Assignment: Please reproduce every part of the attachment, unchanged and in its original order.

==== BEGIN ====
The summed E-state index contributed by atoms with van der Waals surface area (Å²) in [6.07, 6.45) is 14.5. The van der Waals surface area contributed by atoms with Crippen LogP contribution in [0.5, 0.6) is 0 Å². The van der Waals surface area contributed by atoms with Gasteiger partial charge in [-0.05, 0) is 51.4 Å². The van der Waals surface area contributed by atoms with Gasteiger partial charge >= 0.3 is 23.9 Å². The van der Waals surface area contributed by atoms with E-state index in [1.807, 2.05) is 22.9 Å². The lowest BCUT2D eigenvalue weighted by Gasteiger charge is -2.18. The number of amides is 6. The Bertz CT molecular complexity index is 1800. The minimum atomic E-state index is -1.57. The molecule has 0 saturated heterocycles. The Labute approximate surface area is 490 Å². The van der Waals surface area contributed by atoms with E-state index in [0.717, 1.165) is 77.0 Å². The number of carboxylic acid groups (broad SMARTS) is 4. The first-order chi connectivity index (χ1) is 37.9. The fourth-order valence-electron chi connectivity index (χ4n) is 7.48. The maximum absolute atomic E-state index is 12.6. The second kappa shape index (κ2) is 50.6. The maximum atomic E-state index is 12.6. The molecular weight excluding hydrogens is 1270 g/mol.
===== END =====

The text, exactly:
The summed E-state index contributed by atoms with van der Waals surface area (Å²) in [6.07, 6.45) is 14.5. The van der Waals surface area contributed by atoms with Crippen LogP contribution in [0.5, 0.6) is 0 Å². The van der Waals surface area contributed by atoms with Gasteiger partial charge in [-0.05, 0) is 51.4 Å². The van der Waals surface area contributed by atoms with Gasteiger partial charge >= 0.3 is 23.9 Å². The van der Waals surface area contributed by atoms with E-state index in [1.807, 2.05) is 22.9 Å². The lowest BCUT2D eigenvalue weighted by Gasteiger charge is -2.18. The number of amides is 6. The Bertz CT molecular complexity index is 1800. The minimum atomic E-state index is -1.57. The molecule has 0 saturated heterocycles. The Labute approximate surface area is 490 Å². The van der Waals surface area contributed by atoms with E-state index in [0.717, 1.165) is 77.0 Å². The number of carboxylic acid groups (broad SMARTS) is 4. The first-order chi connectivity index (χ1) is 37.9. The fourth-order valence-electron chi connectivity index (χ4n) is 7.48. The maximum absolute atomic E-state index is 12.6. The second kappa shape index (κ2) is 50.6. The maximum atomic E-state index is 12.6. The molecular weight excluding hydrogens is 1270 g/mol.